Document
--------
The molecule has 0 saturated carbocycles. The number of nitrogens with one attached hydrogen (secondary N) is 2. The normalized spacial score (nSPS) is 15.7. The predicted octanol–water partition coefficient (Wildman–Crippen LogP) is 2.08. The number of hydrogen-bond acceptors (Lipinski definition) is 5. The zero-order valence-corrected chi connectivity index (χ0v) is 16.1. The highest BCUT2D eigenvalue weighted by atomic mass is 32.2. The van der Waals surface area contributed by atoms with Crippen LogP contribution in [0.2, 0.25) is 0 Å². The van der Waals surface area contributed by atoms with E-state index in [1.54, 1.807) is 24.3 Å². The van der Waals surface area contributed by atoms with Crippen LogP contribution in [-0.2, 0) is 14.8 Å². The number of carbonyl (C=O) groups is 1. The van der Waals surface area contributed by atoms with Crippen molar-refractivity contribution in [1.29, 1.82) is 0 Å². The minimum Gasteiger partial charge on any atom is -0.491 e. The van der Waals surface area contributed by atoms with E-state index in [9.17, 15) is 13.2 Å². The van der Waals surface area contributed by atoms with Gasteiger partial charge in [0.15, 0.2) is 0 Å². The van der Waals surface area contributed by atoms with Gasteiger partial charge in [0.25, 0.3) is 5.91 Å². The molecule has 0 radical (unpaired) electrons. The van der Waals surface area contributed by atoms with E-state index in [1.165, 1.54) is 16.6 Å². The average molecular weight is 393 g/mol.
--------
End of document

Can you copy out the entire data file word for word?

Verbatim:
The molecule has 0 saturated carbocycles. The number of nitrogens with one attached hydrogen (secondary N) is 2. The normalized spacial score (nSPS) is 15.7. The predicted octanol–water partition coefficient (Wildman–Crippen LogP) is 2.08. The number of hydrogen-bond acceptors (Lipinski definition) is 5. The zero-order valence-corrected chi connectivity index (χ0v) is 16.1. The highest BCUT2D eigenvalue weighted by atomic mass is 32.2. The van der Waals surface area contributed by atoms with Crippen LogP contribution in [0.2, 0.25) is 0 Å². The van der Waals surface area contributed by atoms with E-state index in [1.54, 1.807) is 24.3 Å². The van der Waals surface area contributed by atoms with Crippen LogP contribution in [-0.2, 0) is 14.8 Å². The number of carbonyl (C=O) groups is 1. The van der Waals surface area contributed by atoms with Crippen molar-refractivity contribution in [1.29, 1.82) is 0 Å². The minimum Gasteiger partial charge on any atom is -0.491 e. The van der Waals surface area contributed by atoms with E-state index in [9.17, 15) is 13.2 Å². The van der Waals surface area contributed by atoms with Gasteiger partial charge in [0.15, 0.2) is 0 Å². The van der Waals surface area contributed by atoms with Gasteiger partial charge in [0.25, 0.3) is 5.91 Å². The molecule has 0 radical (unpaired) electrons. The van der Waals surface area contributed by atoms with E-state index in [1.165, 1.54) is 16.6 Å². The average molecular weight is 393 g/mol.